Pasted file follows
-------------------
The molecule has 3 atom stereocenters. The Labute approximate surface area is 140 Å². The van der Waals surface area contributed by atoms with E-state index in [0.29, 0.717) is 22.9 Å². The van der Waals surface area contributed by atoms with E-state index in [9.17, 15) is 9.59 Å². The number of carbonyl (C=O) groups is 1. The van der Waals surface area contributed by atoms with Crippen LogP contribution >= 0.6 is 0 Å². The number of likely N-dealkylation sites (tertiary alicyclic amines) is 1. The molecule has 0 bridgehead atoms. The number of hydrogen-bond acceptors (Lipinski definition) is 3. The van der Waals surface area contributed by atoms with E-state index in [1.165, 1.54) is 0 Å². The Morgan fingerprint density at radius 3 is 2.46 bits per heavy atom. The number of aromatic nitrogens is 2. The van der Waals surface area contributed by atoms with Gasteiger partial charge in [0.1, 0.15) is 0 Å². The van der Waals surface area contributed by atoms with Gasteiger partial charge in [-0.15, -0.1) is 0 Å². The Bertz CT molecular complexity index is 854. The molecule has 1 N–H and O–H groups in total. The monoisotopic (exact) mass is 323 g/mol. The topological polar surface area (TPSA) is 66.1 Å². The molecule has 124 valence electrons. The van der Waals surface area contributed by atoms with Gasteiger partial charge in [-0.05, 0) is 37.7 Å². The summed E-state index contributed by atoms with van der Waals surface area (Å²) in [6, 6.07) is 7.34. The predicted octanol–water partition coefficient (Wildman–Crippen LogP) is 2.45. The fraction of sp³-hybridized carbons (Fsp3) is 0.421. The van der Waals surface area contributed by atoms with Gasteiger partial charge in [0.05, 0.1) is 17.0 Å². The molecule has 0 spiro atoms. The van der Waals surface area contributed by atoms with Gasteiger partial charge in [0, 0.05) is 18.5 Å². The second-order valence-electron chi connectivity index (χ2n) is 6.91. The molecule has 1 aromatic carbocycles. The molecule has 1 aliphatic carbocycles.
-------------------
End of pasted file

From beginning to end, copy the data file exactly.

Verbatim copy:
The molecule has 3 atom stereocenters. The Labute approximate surface area is 140 Å². The van der Waals surface area contributed by atoms with E-state index in [0.29, 0.717) is 22.9 Å². The van der Waals surface area contributed by atoms with E-state index in [9.17, 15) is 9.59 Å². The number of carbonyl (C=O) groups is 1. The van der Waals surface area contributed by atoms with Crippen LogP contribution >= 0.6 is 0 Å². The number of likely N-dealkylation sites (tertiary alicyclic amines) is 1. The molecule has 0 bridgehead atoms. The number of hydrogen-bond acceptors (Lipinski definition) is 3. The van der Waals surface area contributed by atoms with E-state index in [1.165, 1.54) is 0 Å². The Morgan fingerprint density at radius 3 is 2.46 bits per heavy atom. The number of aromatic nitrogens is 2. The van der Waals surface area contributed by atoms with Gasteiger partial charge in [0.1, 0.15) is 0 Å². The van der Waals surface area contributed by atoms with Gasteiger partial charge in [-0.15, -0.1) is 0 Å². The Bertz CT molecular complexity index is 854. The molecule has 1 N–H and O–H groups in total. The monoisotopic (exact) mass is 323 g/mol. The topological polar surface area (TPSA) is 66.1 Å². The molecule has 124 valence electrons. The van der Waals surface area contributed by atoms with Gasteiger partial charge in [-0.05, 0) is 37.7 Å². The summed E-state index contributed by atoms with van der Waals surface area (Å²) in [6, 6.07) is 7.34. The predicted octanol–water partition coefficient (Wildman–Crippen LogP) is 2.45. The fraction of sp³-hybridized carbons (Fsp3) is 0.421. The van der Waals surface area contributed by atoms with Gasteiger partial charge in [0.05, 0.1) is 17.0 Å². The molecule has 0 spiro atoms. The van der Waals surface area contributed by atoms with Gasteiger partial charge in [0, 0.05) is 18.5 Å². The second-order valence-electron chi connectivity index (χ2n) is 6.91. The molecule has 1 aromatic carbocycles. The molecule has 1 aliphatic carbocycles.